The early immune response in surgical trauma is associated with the activation of innate immunity. C-reactive protein (CRP) is an acute phase inflammatory marker produced in the liver and, like white blood cell count, has been used as a study tool in assessing the immune response of patients undergoing surgical trauma. It has been seen that the greater the tissue damage caused by the procedure, the greater the elevation of this marker in plasma [2] .

The inflammatory response, secondary to surgical trauma or not, associated with the activation of innate immunity, aims at reducing tissue damage, removing dead cell debris and initiating the healing process [3] . The patient submitted to the surgical process must be accompanied with caution, since this individual will present mechanisms that will hamper the recovery process [4] . Thus, it is relevant to investigate the pre and postoperative inflammatory response in patients submitted to the surgical procedure.

2. Research Design and Methods

The study was carried out at Hospital Maceió, Rua José Silveira Camerino, 815 Pinheiro Maceió/AL, 82-32152550, it was approved by the Ethics and Research Committee (CAAE: 69233317.2.0000.0039) and is a cross-sectional difference study. The sample presents a total of 36 patients who underwent elective cholecystectomy surgery. Pregnant women, those under 18 years of age, indigenous people and those with other pathologies that depress the immune system (such as cancer, AIDS, systemic lupus, rheumatoid arthritis and renal failure) were excluded, as well as those immunosuppressive medications (oral or venous corticosteroids, azathioprine, cyclosporine, mycophenolate mofetil and methotrexate).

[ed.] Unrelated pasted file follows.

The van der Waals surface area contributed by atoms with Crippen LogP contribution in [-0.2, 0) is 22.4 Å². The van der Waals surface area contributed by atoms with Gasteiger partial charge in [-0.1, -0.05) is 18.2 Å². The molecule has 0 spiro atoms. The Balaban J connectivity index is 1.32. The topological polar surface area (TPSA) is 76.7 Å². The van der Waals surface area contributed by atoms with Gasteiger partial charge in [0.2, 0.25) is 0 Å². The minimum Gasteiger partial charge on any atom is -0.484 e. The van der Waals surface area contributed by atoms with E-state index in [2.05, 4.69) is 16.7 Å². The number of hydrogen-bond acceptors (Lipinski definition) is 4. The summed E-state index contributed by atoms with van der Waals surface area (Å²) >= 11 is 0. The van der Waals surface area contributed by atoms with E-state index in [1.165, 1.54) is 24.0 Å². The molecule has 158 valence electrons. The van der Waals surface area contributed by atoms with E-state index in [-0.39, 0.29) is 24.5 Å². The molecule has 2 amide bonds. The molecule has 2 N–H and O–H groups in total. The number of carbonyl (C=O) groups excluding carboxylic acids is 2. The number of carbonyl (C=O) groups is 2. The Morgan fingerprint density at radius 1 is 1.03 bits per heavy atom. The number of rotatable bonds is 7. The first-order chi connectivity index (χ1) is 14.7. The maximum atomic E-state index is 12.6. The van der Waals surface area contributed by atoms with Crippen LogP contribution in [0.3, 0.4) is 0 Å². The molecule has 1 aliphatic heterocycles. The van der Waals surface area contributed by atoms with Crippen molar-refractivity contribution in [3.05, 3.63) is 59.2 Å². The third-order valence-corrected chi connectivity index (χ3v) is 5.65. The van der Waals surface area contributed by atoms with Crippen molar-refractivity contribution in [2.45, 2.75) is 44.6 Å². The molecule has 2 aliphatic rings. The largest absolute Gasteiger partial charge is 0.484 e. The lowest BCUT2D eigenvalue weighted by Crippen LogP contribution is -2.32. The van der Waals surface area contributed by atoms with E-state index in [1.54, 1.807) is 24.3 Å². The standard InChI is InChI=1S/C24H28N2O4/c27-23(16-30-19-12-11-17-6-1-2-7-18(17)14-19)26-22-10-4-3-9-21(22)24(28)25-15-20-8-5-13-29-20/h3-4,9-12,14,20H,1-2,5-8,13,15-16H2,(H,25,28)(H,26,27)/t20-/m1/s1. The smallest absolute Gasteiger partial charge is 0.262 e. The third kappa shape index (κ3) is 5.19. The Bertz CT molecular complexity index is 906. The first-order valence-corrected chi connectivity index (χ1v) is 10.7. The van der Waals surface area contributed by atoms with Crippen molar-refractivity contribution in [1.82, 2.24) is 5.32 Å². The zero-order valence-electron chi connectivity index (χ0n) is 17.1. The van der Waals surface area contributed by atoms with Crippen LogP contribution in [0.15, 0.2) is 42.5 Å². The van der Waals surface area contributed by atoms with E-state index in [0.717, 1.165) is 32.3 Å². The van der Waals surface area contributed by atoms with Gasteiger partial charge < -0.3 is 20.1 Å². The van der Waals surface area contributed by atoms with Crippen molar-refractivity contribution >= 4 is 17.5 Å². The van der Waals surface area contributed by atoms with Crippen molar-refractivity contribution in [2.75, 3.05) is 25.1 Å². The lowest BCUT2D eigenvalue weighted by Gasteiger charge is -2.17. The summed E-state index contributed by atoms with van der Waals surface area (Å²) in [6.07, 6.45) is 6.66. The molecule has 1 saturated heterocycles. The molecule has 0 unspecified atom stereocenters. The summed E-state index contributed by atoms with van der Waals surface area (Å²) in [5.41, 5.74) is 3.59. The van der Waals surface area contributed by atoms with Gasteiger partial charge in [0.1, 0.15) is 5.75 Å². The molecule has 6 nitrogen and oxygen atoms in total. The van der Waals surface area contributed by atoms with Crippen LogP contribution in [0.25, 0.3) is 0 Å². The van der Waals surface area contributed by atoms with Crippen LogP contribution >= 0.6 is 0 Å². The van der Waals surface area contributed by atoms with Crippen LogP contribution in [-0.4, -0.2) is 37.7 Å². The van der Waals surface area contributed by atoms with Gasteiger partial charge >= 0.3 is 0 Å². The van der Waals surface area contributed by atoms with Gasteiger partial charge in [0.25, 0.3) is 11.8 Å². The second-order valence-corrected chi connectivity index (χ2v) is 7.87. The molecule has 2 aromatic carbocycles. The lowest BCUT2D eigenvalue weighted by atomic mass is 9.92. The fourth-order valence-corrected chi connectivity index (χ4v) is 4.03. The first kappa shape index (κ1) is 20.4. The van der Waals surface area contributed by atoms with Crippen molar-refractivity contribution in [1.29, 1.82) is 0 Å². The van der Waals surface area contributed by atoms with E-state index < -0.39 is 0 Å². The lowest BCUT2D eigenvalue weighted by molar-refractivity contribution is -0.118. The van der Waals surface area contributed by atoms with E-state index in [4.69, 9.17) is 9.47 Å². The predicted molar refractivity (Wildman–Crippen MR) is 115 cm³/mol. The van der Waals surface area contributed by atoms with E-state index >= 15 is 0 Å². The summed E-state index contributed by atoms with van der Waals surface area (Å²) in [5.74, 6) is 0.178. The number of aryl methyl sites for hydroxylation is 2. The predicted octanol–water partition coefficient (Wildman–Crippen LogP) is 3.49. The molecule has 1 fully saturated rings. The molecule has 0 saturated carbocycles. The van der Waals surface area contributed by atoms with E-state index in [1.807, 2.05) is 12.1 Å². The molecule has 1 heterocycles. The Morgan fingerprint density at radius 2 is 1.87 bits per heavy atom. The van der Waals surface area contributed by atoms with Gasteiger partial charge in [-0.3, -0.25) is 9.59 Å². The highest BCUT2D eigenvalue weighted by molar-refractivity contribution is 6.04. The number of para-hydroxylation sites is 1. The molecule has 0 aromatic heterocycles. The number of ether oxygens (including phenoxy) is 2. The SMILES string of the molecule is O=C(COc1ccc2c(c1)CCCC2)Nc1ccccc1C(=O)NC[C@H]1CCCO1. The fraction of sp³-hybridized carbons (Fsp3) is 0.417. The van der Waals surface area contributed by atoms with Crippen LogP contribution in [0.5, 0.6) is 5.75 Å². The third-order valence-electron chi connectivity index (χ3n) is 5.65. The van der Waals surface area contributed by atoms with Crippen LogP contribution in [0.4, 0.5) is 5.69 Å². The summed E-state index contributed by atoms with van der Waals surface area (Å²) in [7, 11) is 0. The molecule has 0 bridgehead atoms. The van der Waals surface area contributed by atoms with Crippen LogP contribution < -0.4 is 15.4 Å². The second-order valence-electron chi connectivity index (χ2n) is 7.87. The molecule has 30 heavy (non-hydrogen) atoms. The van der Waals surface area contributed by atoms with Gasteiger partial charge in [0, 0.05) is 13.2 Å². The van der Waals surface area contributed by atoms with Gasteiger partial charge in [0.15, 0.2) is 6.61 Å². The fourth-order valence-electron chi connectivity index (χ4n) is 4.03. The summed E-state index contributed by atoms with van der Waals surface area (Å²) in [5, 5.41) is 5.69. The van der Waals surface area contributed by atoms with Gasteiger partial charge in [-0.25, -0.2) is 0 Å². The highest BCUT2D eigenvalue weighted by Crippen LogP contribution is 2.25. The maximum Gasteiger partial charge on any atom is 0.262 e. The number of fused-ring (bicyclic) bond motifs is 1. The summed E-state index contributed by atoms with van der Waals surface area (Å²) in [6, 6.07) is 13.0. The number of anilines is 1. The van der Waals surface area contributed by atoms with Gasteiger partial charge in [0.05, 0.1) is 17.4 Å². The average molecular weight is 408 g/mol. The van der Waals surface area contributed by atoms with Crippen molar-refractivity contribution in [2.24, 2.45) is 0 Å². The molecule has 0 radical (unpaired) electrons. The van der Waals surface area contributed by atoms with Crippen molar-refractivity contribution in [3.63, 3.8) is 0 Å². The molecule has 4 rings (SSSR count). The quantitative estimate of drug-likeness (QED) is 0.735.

Statistical Method

The statistical analysis was descriptive, and the 95% confidence interval for each estimated point was calculated.

3. Results

Among the evaluated patients, the mean age obtained was 40.97 years (95% CI 36.26 to 45.69), with a predominance of females (72% female, 95% CI 55.86 to 84.3; 27.78% male, 95% CI, 15.7 to 44.14), with only 3 diabetic patients (8.33%, 95% CI 2.13 to 22.57) and 7 hypertensive patients (19.44%, 95% CI 9.45 to 35.33) (Table 1).

Regarding the values of CRP and leukocyte counts, it was observed that there was a mean increase of 5.97 times the CRP (95% CI 3.76 to 8.34 and SD: 6.98), comparing pre and post-surgical an average increase of 1.97 times (95% CI 1.71 to 2.24 and SD: 1.97) and a mean peak of 13,535 u/L (95% CI 11,824 to 15,246 and SD: 5057) in the leukocyte count, also being evaluated before and after surgery (Table 2 and Table 3).

4. Discussion

Patients who undergo a surgical procedure exhibit elevation in inflammatory markers such as C-Reactive Protein (CRP) and white blood cell count. According to [5] , CRP is one of the markers that allows a direct quantification of the